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Protecting children from online sexual exploitation and abuse

PA Consulting

6 min read

Social media has given incredible freedom to millions of people worldwide. But with this freedom comes danger, especially for young and vulnerable people

Recent news stories have highlighted some of the perils of chatting online, particularly the risk of child sexual exploitation and abuse.

That’s why PA has been working with members of the WePROTECT Global Alliance and industry partners to develop new ways to protect children online. Leading a group of companies with a range of expertise, we explored new ways of educating children to spot online dangers.

In the same way that banks and credit card companies alert customers when they suspect fraudulent transactions, we found we can use artificial intelligence (AI) to send children automated alerts when dangers are detected in online chats.

One of the big questions of using technology in this way has been how to keep alerts consistent and effective without causing undue alarm or being ignored altogether.

To overcome this, we devised five principles that ensure chat providers offer real-time, relevant risk information.

Our principles focus on educating children about the dangers. That means they won’t just protect vulnerable people online, they’ll help a whole generation develop digital resilience.

1. Instant

An alert is only useful if you see it, and in today's busy digital environment, every screen element is vying for your attention.

To combat this, alerts should be shown in situ as soon as the risk is detected. In practice, this could be a chat bubble appearing in the conversation, or a confirmation button appearing before an image is sent.

2. Specific

People quickly become immune to general warnings, alerts and notifications, which could be more harmful as they think they have more protection than they do. So, alerts must be specific to the user, their situation and their current chat.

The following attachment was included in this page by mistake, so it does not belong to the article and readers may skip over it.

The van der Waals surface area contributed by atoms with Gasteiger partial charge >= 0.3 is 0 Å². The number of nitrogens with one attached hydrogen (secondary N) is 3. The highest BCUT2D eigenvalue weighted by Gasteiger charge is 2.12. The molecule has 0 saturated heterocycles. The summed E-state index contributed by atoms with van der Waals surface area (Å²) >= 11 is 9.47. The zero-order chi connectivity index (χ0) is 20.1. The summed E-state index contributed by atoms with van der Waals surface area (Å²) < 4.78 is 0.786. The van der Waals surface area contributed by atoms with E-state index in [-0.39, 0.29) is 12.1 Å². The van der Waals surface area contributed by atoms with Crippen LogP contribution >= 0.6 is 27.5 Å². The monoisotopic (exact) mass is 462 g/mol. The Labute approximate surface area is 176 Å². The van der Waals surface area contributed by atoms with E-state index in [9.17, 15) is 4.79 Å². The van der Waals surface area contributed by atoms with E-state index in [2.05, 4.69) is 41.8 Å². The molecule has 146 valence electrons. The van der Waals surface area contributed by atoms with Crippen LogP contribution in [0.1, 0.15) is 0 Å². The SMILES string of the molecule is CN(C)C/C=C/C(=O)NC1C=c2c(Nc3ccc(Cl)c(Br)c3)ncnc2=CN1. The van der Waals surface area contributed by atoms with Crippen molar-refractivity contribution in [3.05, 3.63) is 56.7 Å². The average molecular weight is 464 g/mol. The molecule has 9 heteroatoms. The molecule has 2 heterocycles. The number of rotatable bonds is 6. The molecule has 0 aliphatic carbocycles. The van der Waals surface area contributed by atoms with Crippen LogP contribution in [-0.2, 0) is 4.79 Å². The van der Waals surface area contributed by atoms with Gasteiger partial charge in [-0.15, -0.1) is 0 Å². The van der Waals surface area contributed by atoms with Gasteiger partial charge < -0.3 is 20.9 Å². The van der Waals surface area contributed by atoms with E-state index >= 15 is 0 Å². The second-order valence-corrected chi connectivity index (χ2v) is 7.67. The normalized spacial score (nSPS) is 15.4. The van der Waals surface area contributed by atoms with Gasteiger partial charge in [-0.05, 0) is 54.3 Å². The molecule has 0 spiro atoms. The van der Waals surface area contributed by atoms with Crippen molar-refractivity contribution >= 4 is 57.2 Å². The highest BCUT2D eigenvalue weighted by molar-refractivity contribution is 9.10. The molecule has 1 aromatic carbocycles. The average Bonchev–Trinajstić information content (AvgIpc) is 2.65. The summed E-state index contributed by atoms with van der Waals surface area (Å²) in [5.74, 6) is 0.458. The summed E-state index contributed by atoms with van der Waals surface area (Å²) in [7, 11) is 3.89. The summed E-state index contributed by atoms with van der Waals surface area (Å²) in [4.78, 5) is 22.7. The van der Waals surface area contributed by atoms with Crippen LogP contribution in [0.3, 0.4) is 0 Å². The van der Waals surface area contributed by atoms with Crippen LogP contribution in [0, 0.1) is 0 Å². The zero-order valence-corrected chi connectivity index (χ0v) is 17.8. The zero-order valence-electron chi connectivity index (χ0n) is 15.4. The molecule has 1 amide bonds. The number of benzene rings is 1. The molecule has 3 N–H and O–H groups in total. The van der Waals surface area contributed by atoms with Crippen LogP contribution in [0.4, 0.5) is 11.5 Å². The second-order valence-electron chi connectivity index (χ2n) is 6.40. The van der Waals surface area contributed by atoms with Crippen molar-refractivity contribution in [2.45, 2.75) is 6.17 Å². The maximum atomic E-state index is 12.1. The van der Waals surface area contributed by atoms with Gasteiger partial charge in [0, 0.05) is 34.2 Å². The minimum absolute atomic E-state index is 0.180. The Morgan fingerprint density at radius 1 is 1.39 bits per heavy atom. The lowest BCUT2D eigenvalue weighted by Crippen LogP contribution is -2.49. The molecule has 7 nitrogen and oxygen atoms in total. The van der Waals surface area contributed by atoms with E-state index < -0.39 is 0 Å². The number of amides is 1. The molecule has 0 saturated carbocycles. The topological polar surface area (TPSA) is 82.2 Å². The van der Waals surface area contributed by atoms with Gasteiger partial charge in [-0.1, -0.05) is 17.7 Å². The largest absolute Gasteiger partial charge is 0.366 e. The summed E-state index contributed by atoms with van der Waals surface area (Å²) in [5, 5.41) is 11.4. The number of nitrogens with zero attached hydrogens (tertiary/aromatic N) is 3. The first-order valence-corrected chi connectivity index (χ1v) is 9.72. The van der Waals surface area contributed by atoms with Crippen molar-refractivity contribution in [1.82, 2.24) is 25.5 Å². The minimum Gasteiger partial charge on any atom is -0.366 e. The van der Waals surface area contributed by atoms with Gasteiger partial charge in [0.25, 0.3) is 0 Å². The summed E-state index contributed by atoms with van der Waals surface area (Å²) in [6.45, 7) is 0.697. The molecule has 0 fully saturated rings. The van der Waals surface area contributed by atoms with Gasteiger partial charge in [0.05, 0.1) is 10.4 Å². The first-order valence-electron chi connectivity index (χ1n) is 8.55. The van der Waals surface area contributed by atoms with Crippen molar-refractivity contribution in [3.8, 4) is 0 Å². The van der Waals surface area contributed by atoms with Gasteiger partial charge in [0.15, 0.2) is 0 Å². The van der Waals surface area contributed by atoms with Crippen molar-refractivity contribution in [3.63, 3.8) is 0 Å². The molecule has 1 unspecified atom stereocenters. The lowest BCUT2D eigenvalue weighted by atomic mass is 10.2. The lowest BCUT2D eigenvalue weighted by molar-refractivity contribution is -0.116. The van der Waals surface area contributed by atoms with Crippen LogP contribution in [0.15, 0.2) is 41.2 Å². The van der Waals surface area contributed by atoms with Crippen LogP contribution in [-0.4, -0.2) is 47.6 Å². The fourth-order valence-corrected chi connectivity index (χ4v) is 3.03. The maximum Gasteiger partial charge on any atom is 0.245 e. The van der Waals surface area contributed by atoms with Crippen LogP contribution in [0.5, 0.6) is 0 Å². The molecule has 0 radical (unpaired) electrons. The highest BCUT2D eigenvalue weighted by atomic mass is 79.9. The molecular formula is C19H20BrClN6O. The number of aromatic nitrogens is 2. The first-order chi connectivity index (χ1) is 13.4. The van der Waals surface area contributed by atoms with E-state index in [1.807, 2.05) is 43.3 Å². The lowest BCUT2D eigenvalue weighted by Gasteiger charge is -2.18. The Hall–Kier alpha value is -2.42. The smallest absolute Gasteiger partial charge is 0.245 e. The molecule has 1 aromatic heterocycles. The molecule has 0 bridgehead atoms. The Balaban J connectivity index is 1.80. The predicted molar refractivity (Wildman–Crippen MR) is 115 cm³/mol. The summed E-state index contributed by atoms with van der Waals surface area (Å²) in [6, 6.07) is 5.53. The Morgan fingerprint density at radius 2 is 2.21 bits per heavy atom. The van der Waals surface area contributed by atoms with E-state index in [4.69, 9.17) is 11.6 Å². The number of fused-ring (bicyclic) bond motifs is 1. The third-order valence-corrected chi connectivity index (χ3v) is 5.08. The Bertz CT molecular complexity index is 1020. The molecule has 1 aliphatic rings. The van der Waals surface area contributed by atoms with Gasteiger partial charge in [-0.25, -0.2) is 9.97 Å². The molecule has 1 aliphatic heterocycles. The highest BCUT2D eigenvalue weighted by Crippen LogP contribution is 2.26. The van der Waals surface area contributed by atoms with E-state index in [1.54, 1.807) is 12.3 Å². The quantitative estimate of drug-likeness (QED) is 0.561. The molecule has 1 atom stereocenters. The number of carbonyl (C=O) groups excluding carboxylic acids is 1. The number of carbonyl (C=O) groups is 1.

This means all alerts should briefly outline the risk and only be shown to the child or vulnerable person.

3. Relevant

Cybersecurity awareness has taught us all to be wary of anything that doesn’t fit into the look and feel of a page, so alerts must be as engaging as the chat itself to avoid being ignored.

They should be in the same style as the chat so the severity of the alert is interpreted correctly and there’s no suggestion that someone else is watching. This also avoids alert fatigue, which could make children ignore the service.

4. Private

Technology that keeps people safe must be trusted. To help this, alerts must trust children to do the right thing by educating them and giving them the option to make a decision.

The alerts also need to be kept separate from reports to law enforcement. Alerts don’t excuse a chat provider from any legal reporting requirements in their country but adds a layer of online safety.

5. Supportive

Alerts are an educational tool that should help change behaviour. They should, therefore, give the information needed to make an informed decision about what to do next.

However, online risk isn’t simple and it’s unlikely any alert will offer enough information, so links should be included where a child can find out more or connect with people who can help.

If they’re left with questions, or uncertainty over the reason for the alert, the person who triggered the warning will answer this doubt or the child will ignore it completely.

Our principles in practice

We've tested these principles in our Concept Demonstrator, honing the guidance we give to chat providers so we can keep as many children and vulnerable people safe as possible.

When companies follow our alert principles, children will be able to relate specific actions with specific risks, rather than a general concern around being online, helping them learn.

Children will also have access to an impactful, real-time online safety tool. It’s not enough for companies to hide online safety information in terms and conditions or a corporate website.

And children won’t be influenced by the person putting them in danger, empowering them to make their own decisions.


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